Pro Tips: Here are a few tips inspired by Priya Parker’s book The Art of Gathering.

Think of a gathering you’d like to host. 

One idea is to bring together a like-minded group, listen to a podcast snippet together, and discuss the ideas.

Or maybe you feel more inspired to host a casual potluck with drinks. 

You get to create the vibe.

Then make a guest list.  You don’t need to invite all of your friends to this gathering. It’s an opportunity to be discerning and to create an intentional environment.

Maybe you’re an entrepreneur and you want to create a get-together for all the start-up founders you know.  Or perhaps you want to bring together everyone you know who strongly values environmentalism, regardless of their job title.

Who fits the vision you want to create?

Actively participate in an online community

We’re in an era of the Internet where there is an online group for any interest you can think of.

Whether it’s Discord, Facebook groups, or Mighty Networks, the internet is full of communities.

All you have to do is show up consistently, contribute, and then turn online connections into face-to-face conversations.

Action Steps: Find an online community around your industry or interest.

Then be as active a participant as you have the capacity for. Comment on posts. Ask questions. Bring life into the community.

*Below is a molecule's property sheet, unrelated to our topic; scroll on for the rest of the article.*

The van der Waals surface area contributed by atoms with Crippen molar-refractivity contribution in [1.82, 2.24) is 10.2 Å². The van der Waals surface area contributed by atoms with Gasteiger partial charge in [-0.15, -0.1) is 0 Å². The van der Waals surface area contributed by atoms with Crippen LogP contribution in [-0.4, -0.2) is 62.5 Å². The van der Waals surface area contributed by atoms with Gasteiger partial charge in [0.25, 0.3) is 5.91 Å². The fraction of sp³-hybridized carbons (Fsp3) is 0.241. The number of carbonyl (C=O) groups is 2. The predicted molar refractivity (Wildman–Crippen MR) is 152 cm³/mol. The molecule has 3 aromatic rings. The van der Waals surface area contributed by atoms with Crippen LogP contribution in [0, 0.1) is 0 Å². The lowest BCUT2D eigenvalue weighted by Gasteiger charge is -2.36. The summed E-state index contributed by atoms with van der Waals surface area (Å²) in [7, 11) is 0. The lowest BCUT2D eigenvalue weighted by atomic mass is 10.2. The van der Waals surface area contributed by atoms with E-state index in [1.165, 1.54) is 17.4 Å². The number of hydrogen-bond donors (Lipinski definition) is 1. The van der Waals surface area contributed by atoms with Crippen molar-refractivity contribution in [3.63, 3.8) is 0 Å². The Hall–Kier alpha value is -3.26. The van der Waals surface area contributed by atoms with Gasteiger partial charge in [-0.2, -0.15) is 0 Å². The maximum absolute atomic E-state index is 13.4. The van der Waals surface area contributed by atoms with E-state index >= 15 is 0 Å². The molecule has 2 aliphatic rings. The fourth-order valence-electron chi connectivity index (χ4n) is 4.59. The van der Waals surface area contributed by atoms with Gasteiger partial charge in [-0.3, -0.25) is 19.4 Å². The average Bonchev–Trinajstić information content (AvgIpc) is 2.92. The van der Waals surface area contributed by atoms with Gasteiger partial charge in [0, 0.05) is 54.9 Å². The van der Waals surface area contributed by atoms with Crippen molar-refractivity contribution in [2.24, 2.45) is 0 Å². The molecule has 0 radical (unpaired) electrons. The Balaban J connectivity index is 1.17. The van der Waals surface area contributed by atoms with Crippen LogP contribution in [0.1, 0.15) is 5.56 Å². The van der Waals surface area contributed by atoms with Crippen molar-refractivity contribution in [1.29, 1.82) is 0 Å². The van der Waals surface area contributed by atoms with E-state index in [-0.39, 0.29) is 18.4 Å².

Try this for a month. 

If any online friendships start to emerge, don’t hesitate to invite them to a Zoom call!

Ask for introductions at the end of each networking call

From all the tips we’ve covered, the main throughline is this:

To expand your network, find ways to set up calls with like-minded people.

We’ve gone over a lot of ways to find people to invite to calls. And here’s one last kicker.

Every time you are finishing a networking call, ask the other person this question:

“Do you know anyone else who is also interested in [XYZ] who you think I’d get along with?”

And bingo. Each call can set you up to have another call.

Stay Consistent

As we explored earlier, networking is like building muscle.

It takes time and consistency to pay off.

You might feel worried if you haven’t started networking yet that you are falling behind. But don’t worry! 

There is a Chinese proverb that goes: “The best time to plant a tree was 20 years ago. The second best time is today.”

You can start your networking habit right now. 

If this feels daunting, and you feel like you could use support, consider reaching out to a career coach. 

Just like a personal trainer can help you work out consistently and do the proper workouts, a career coach can hold you accountable to building your network and make sure you’re moving forward with the right strategy.

Check out the International Association of Career Coaches to find a top notch coach to take your career journey to the next level.